news:41***********************@per-qv1-newsreader-01.iinet.net.au:
Another possibility might be to use replication, and let Access
handle the issues of synchronizing the various user's copies back
to the master.


I see no evidence in the original post that replication would solve
any problems here whatsoever. The point of transactions is that if
any part of it fails, you want the whole thing to be rolled back.
Replication can't do that at all.
In short, it is generally not worth the effort in an Access
application.


I disagree. I have often wrapped add operations of master/child data
structures in transactions. Another place where I use transactions
is when posting batches of invoices (many of the apps I've created
have monthly billing cycles, and most invoices are created in a
batch). Sometimes I've rolled back the entire batch and sometimes I
simply roll back each individual invoice that fails to completely
post.

I've never used transactions for editable data, though. There I just
don't think it's doable, for all the reasons you cite.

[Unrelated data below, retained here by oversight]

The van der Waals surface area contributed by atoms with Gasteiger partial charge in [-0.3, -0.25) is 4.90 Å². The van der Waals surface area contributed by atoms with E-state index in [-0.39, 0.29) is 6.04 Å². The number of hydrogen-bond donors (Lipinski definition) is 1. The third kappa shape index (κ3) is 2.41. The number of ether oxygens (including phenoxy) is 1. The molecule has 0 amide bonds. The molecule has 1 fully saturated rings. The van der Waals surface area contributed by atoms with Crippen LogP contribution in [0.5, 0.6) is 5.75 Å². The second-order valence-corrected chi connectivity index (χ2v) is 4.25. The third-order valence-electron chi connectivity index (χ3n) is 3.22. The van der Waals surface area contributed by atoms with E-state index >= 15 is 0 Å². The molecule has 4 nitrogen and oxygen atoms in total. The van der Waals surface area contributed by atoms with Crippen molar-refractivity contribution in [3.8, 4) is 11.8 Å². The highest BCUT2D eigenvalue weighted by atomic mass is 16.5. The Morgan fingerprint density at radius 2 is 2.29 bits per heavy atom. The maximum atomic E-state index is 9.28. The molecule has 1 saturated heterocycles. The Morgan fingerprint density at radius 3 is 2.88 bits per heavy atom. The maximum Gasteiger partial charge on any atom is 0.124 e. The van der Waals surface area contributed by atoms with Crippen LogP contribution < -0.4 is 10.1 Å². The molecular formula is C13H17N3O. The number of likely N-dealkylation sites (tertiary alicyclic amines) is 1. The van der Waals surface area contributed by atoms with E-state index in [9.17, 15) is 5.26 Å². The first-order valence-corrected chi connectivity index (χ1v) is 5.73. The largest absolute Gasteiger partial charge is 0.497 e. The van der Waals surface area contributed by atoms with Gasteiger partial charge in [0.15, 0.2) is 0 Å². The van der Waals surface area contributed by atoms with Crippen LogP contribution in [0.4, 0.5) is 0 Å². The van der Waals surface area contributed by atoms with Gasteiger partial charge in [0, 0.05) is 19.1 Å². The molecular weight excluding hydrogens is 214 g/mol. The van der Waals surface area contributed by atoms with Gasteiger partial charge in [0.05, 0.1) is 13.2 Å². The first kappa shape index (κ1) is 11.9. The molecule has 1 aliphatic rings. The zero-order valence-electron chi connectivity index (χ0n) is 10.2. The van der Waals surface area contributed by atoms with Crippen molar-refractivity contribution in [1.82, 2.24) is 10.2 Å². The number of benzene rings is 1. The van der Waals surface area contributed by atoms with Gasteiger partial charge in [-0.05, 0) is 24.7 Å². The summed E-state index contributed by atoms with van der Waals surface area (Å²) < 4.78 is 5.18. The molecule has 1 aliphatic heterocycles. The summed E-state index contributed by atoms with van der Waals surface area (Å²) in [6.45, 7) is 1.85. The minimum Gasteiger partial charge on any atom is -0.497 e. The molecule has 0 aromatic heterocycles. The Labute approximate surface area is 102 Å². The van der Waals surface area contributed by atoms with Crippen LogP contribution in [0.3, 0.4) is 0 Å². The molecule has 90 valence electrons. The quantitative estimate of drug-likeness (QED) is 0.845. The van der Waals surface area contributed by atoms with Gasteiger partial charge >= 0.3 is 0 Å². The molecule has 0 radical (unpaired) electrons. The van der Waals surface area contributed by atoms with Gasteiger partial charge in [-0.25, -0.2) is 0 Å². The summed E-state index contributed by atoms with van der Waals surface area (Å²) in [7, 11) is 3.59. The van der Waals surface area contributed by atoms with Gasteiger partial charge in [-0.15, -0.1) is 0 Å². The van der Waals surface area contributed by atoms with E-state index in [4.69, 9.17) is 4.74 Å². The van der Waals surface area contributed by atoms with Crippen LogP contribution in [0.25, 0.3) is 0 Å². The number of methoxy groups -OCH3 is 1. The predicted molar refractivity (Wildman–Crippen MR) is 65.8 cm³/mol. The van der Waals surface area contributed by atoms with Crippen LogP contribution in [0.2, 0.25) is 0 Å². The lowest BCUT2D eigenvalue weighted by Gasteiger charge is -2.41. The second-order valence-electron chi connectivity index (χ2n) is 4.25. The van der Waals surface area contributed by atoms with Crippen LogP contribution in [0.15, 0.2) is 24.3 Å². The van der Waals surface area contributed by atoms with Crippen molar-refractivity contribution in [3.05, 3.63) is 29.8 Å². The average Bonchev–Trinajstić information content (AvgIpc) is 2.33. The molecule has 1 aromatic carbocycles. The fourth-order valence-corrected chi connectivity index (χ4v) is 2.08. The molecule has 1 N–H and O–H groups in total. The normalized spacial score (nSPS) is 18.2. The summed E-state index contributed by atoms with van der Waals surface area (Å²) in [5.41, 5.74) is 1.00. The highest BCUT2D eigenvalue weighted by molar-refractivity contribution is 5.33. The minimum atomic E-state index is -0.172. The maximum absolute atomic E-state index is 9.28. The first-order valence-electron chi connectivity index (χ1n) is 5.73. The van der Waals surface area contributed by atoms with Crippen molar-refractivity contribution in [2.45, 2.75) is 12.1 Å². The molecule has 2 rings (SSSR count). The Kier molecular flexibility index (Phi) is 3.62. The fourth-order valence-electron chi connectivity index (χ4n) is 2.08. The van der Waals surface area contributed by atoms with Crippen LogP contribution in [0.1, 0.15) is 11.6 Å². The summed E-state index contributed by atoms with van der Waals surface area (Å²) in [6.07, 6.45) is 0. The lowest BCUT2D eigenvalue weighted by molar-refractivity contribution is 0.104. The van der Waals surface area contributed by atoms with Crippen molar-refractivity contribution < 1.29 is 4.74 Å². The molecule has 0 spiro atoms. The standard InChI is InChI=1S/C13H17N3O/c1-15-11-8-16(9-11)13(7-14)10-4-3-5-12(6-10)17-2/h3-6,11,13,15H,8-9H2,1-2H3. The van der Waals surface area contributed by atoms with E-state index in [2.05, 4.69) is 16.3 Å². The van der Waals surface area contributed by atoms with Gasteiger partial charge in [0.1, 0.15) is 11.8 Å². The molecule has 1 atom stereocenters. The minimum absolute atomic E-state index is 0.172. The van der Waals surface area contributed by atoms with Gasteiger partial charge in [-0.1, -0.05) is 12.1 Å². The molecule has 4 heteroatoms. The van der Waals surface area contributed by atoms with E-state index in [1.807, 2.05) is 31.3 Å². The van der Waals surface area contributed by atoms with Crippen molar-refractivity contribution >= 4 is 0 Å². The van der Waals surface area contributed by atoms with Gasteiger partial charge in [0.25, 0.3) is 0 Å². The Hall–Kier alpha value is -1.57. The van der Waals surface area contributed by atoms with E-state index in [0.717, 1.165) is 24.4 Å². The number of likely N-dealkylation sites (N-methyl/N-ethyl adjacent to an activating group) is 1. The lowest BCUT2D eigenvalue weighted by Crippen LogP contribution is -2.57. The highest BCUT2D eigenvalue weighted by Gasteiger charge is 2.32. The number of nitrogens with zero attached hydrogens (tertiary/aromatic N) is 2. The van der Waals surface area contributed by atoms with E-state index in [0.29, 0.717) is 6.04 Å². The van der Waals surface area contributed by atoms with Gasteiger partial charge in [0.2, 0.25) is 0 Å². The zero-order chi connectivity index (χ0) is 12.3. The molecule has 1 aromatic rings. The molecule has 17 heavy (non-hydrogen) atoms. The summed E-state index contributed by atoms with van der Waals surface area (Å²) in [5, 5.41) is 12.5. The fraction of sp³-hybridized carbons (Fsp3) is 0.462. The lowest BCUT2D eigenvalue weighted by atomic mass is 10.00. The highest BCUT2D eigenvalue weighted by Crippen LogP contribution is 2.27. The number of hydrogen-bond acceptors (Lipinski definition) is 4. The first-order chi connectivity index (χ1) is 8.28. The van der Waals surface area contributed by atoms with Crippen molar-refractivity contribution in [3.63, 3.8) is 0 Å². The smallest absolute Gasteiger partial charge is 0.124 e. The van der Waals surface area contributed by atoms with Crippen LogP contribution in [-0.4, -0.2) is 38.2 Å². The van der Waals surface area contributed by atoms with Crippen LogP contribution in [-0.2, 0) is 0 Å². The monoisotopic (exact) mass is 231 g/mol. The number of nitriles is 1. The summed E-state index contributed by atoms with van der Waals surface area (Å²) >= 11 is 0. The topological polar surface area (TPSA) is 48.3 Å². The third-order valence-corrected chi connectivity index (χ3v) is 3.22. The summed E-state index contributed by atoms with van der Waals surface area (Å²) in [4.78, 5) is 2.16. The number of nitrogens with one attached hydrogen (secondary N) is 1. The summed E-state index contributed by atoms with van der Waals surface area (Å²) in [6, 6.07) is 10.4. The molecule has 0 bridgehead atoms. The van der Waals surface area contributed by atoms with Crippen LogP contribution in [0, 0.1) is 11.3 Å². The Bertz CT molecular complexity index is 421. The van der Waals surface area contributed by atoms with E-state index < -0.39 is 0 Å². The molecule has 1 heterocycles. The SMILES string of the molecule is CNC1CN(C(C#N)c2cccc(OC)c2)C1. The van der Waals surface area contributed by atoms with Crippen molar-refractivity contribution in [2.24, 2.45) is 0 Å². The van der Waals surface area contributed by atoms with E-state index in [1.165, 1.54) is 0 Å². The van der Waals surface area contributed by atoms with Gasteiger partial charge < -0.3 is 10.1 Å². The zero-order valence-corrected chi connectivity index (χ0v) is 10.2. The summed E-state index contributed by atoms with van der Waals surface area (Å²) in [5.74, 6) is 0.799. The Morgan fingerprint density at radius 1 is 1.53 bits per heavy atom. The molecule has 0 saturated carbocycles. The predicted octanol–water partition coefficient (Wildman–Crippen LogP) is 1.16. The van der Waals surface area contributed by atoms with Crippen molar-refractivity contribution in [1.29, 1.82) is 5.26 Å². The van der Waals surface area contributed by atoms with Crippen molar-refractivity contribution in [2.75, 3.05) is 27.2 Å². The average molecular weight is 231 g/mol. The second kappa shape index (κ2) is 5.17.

It is doable enough so long as there are no 1-M relationships involved. I
realize that's an unusual case, but it's not rare, and I've dealt with it in
several times in the last week.

I have been given a highly normalized schema that has things like a junction
table with start-end times for a supplier's street or postal address, and each
street or postal address has a relationship to an address record containing
info common to both street and postal address. When creating a new address,
we wish to add the Address record, the street or postal address record, and
the supplier-street-address record or supplier-postal-address record. If any
of these actions fail, we want to roll the whole thing back.

This is a case where an unbound form and DAO transactions works just great -
no temporary tables required. I've come up with a nice class module helper
for this where the form passes a list of tables to be inserted into (to
specify the order), and the tag property of each "bound" control contains
<tablename>.<fieldname> or *.<fieldname>. The form then calls a Save method
of the class, passing itself as an argument. The class is able to identify
Autonumber fields which it reads rather than saves (to a hidden control), so
they are available to be written to subsequent tables in the list. It works
like a charm.

I am right with you on how to do things like orders and invoices, or even
complex, custom search criteria sets with 1-M or more complex structures.
These should be entered into a pending data table, then posted using
transactions. I used to use tables in a temporary database for these sorts of
things, but have come to realize that there's almost always some reason to
want the input data stored at least semi-permanently, and it can always be
purged later.
Nov 13 '05 #5